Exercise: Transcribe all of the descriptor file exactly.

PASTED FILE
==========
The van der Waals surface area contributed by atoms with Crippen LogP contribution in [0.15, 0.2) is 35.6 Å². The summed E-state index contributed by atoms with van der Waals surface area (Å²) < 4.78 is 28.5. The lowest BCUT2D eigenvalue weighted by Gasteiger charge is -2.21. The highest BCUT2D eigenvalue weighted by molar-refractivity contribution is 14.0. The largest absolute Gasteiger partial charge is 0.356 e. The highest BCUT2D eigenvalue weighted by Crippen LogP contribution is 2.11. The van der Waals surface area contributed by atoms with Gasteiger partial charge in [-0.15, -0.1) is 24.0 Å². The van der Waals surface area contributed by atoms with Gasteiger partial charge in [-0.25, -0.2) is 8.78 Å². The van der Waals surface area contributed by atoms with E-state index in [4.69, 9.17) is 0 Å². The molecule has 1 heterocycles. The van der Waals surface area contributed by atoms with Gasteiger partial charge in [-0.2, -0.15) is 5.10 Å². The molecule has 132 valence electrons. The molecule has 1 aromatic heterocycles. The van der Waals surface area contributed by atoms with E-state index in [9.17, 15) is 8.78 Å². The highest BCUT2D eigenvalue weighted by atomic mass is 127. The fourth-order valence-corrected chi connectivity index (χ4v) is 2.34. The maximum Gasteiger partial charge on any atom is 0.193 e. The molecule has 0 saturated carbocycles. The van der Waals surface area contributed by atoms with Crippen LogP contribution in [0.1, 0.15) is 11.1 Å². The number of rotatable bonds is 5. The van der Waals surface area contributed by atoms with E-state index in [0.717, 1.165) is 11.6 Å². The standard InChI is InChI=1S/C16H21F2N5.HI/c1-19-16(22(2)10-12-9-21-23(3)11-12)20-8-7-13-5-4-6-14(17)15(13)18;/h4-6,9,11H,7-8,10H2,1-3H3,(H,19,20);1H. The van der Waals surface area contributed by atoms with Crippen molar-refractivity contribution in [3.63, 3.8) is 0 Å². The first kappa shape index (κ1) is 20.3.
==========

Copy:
The van der Waals surface area contributed by atoms with Crippen LogP contribution in [0.15, 0.2) is 35.6 Å². The summed E-state index contributed by atoms with van der Waals surface area (Å²) < 4.78 is 28.5. The lowest BCUT2D eigenvalue weighted by Gasteiger charge is -2.21. The highest BCUT2D eigenvalue weighted by molar-refractivity contribution is 14.0. The largest absolute Gasteiger partial charge is 0.356 e. The highest BCUT2D eigenvalue weighted by Crippen LogP contribution is 2.11. The van der Waals surface area contributed by atoms with Gasteiger partial charge in [-0.15, -0.1) is 24.0 Å². The van der Waals surface area contributed by atoms with Gasteiger partial charge in [-0.25, -0.2) is 8.78 Å². The van der Waals surface area contributed by atoms with E-state index in [4.69, 9.17) is 0 Å². The molecule has 1 heterocycles. The van der Waals surface area contributed by atoms with Gasteiger partial charge in [-0.2, -0.15) is 5.10 Å². The molecule has 132 valence electrons. The molecule has 1 aromatic heterocycles. The van der Waals surface area contributed by atoms with E-state index in [9.17, 15) is 8.78 Å². The highest BCUT2D eigenvalue weighted by atomic mass is 127. The fourth-order valence-corrected chi connectivity index (χ4v) is 2.34. The maximum Gasteiger partial charge on any atom is 0.193 e. The molecule has 0 saturated carbocycles. The van der Waals surface area contributed by atoms with Crippen LogP contribution in [0.1, 0.15) is 11.1 Å². The number of rotatable bonds is 5. The van der Waals surface area contributed by atoms with E-state index in [0.717, 1.165) is 11.6 Å². The standard InChI is InChI=1S/C16H21F2N5.HI/c1-19-16(22(2)10-12-9-21-23(3)11-12)20-8-7-13-5-4-6-14(17)15(13)18;/h4-6,9,11H,7-8,10H2,1-3H3,(H,19,20);1H. The van der Waals surface area contributed by atoms with Crippen molar-refractivity contribution in [3.63, 3.8) is 0 Å². The first kappa shape index (κ1) is 20.3.